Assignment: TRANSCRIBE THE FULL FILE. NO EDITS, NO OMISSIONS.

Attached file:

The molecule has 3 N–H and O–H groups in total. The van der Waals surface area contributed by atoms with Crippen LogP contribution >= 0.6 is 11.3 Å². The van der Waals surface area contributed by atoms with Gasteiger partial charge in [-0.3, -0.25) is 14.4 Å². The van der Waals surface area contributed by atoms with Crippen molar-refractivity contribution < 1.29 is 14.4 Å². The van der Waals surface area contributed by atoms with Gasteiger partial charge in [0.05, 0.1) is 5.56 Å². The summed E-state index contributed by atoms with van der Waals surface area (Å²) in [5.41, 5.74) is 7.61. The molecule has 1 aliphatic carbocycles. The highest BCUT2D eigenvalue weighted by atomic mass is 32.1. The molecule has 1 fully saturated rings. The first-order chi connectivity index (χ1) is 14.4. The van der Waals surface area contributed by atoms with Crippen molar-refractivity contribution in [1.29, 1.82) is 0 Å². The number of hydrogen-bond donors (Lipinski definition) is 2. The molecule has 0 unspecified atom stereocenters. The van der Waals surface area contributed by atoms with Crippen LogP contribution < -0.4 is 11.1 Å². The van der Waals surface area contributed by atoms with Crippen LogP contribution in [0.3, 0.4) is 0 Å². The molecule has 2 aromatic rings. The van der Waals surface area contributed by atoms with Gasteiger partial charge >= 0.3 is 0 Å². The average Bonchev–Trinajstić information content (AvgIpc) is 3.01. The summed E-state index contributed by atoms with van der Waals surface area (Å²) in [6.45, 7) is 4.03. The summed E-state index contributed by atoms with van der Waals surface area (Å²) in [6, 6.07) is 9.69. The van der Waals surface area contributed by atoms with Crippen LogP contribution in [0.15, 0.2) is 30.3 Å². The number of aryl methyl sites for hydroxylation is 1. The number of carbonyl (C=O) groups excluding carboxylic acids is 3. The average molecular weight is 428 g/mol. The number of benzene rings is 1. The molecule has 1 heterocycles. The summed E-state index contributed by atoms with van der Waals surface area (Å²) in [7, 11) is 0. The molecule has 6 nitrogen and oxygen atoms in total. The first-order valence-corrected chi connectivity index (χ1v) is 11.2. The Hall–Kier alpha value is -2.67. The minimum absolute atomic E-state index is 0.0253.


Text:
The molecule has 3 N–H and O–H groups in total. The van der Waals surface area contributed by atoms with Crippen LogP contribution >= 0.6 is 11.3 Å². The van der Waals surface area contributed by atoms with Gasteiger partial charge in [-0.3, -0.25) is 14.4 Å². The van der Waals surface area contributed by atoms with Crippen molar-refractivity contribution < 1.29 is 14.4 Å². The van der Waals surface area contributed by atoms with Gasteiger partial charge in [0.05, 0.1) is 5.56 Å². The summed E-state index contributed by atoms with van der Waals surface area (Å²) in [5.41, 5.74) is 7.61. The molecule has 1 aliphatic carbocycles. The highest BCUT2D eigenvalue weighted by atomic mass is 32.1. The molecule has 1 fully saturated rings. The first-order chi connectivity index (χ1) is 14.4. The van der Waals surface area contributed by atoms with Crippen molar-refractivity contribution in [1.29, 1.82) is 0 Å². The number of hydrogen-bond donors (Lipinski definition) is 2. The molecule has 0 unspecified atom stereocenters. The van der Waals surface area contributed by atoms with Crippen LogP contribution < -0.4 is 11.1 Å². The van der Waals surface area contributed by atoms with Crippen LogP contribution in [0.3, 0.4) is 0 Å². The molecule has 2 aromatic rings. The van der Waals surface area contributed by atoms with Gasteiger partial charge >= 0.3 is 0 Å². The average Bonchev–Trinajstić information content (AvgIpc) is 3.01. The summed E-state index contributed by atoms with van der Waals surface area (Å²) in [6.45, 7) is 4.03. The summed E-state index contributed by atoms with van der Waals surface area (Å²) in [6, 6.07) is 9.69. The van der Waals surface area contributed by atoms with Crippen LogP contribution in [0.15, 0.2) is 30.3 Å². The number of aryl methyl sites for hydroxylation is 1. The number of carbonyl (C=O) groups excluding carboxylic acids is 3. The average molecular weight is 428 g/mol. The number of benzene rings is 1. The molecule has 1 heterocycles. The summed E-state index contributed by atoms with van der Waals surface area (Å²) in [7, 11) is 0. The molecule has 6 nitrogen and oxygen atoms in total. The first-order valence-corrected chi connectivity index (χ1v) is 11.2. The Hall–Kier alpha value is -2.67. The minimum absolute atomic E-state index is 0.0253.